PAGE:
Wednesday, 23 May 2007

Security Challenge

I saw an interesting poll on the ISC2 website earlier today, asking: "What is your company's biggest challenge in regard to information security?"

"Insufficient funding" came in third, lack of education second, and our all time number one biggest challenge of all time, "lack of management buy-in".

None of it particularly surprises me. I sent this over to my friend Andrew in Gibraltar to see what he made of it. He's a Security Officer with a distinct lack of management buy-in. He ventured forth the opinion :

"I wonder how much of the inability to secure sufficient funding and management buy-in is due to the approach of the security professionals themselves?

This suggests that the ability to improve Information Security is well within the grasp of the average company but they are just not dealing with it."

Another comment on PCI Answers from my old mate Tom Grubb from my Vormetric days (now at Polivec) made me realise that we're really only just beginning the real education of security. In fact we haven't even finished getting it right yet. I use a simple table in many of my presentations on data integrity to show the state of the industry, I won't reproduce it here, simply because I don't have a copy on my home PC, but the fact that I introduce data integrity as the cutting edge of security and where security is right now, shows you that we aren't in a mature industry yet.

I said to Tom that he has a big job of education to come, in fact I've been educating for nearly ten years now and still learning loads at the same time. When that stops, companies will be able to address compliance much more easily, from a reasonably static baseline, as Tom desires. As which point most of the fun stuff (weirdo geek solutions that no-one in their right minds would try to sell) surrounding security will have disappeared and I'll have to move into the mobile market or something equally as hideous.

Until then, I'm happy where I am. Read into that what you will.


Andrew Mason said...

Thanks for sending this to me as it has galvanised my approach somewhat.

Regarding my first comment you quote, I have been considering different approaches recently and trying some out. Some have made ground and I will blog about that at some stage. The interesting thing is, having tried the "get management buy-in at the highest level" approach as all good InfoSec publications advise, nothing happened. Nada. Zip. The Directors nodded and murmured agreement and then forgot about everything once they left the board room.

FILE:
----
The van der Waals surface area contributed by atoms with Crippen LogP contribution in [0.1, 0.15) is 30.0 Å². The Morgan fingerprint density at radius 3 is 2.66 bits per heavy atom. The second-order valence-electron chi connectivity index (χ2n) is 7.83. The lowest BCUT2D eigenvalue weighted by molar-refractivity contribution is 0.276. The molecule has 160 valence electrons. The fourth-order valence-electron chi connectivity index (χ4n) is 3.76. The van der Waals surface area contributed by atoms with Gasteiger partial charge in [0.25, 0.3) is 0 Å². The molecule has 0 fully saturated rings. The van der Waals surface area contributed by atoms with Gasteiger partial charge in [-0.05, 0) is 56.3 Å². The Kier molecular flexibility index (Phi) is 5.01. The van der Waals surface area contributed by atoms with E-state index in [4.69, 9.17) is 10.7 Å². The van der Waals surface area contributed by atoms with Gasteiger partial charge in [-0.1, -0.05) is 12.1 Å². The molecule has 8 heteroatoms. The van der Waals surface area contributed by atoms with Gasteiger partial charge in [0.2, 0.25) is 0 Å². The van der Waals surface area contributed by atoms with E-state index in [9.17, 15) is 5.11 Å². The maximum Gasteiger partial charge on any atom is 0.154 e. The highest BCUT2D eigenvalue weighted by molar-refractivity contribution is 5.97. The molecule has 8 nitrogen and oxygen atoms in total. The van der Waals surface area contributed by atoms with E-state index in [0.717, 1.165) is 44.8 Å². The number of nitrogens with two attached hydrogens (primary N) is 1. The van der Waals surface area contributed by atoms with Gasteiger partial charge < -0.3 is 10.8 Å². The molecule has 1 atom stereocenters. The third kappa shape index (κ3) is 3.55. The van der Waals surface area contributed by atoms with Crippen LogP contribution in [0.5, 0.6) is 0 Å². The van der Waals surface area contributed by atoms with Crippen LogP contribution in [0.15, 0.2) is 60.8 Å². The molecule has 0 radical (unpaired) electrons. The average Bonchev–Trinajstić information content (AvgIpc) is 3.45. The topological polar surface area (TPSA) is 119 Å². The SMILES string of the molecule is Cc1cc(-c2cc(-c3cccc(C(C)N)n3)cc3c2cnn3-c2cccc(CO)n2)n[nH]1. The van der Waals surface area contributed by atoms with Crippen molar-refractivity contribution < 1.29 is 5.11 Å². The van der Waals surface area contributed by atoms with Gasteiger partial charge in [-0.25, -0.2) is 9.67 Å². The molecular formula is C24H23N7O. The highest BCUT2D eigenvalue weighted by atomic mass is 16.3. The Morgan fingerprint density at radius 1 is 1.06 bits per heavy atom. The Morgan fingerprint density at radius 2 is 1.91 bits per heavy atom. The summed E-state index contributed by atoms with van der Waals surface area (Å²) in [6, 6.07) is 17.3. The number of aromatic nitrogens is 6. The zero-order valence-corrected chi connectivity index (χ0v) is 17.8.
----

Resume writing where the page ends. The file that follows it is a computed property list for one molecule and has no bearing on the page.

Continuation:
I'm still persevering with that but have also started attacking the lower orders with more success. It strikes me that your average employee does want to improve the InfoSec environment but doesn’t get told to. If you include them in discussions they are normally eager to assist. The issues arise when they need to allocate time from their busy schedule to do the work and that is where the management buy-in is required.

That said, if your average manager gets inundated with requests from their own staff to work on similar issues, they will normally agree to allocate some time. It only gets tricky when the time requirement gets to the stage where it is impacting day to day operations. However, by that time, hopefully, enough managers are getting requests for time that it gets discussed higher up.

When that happens, the law of “volume control” starts working and the director level types get hassle from more than just that irritating InfoSec guy who’s always telling us how bad things are.

Will this work in reality? Who knows, but it has to be worth a try!!

Rob said...

Mike Rothman has linked to this post to say how close this survey is to the intro of his book.
There's a reason for this. Mike's book is based on real life, and can only have been written by someone who's experienced it.
I carry it with me on a daily basis, it is like a bible for security folks. If everyone else in ISC2 did, maybe it would look a little different?
Andrew, if you don't have a copy yet, I advise you to invest (charge it to the company of course). It is fresh, interesting and will galvanise your approach even more.
I've said before that Mike isn't teaching you anything new, but what he is doing is telling you the right way to do what you already know. Galvanising is a good word.

Rob said...

Oh, and no, I'm not on Mike's payroll.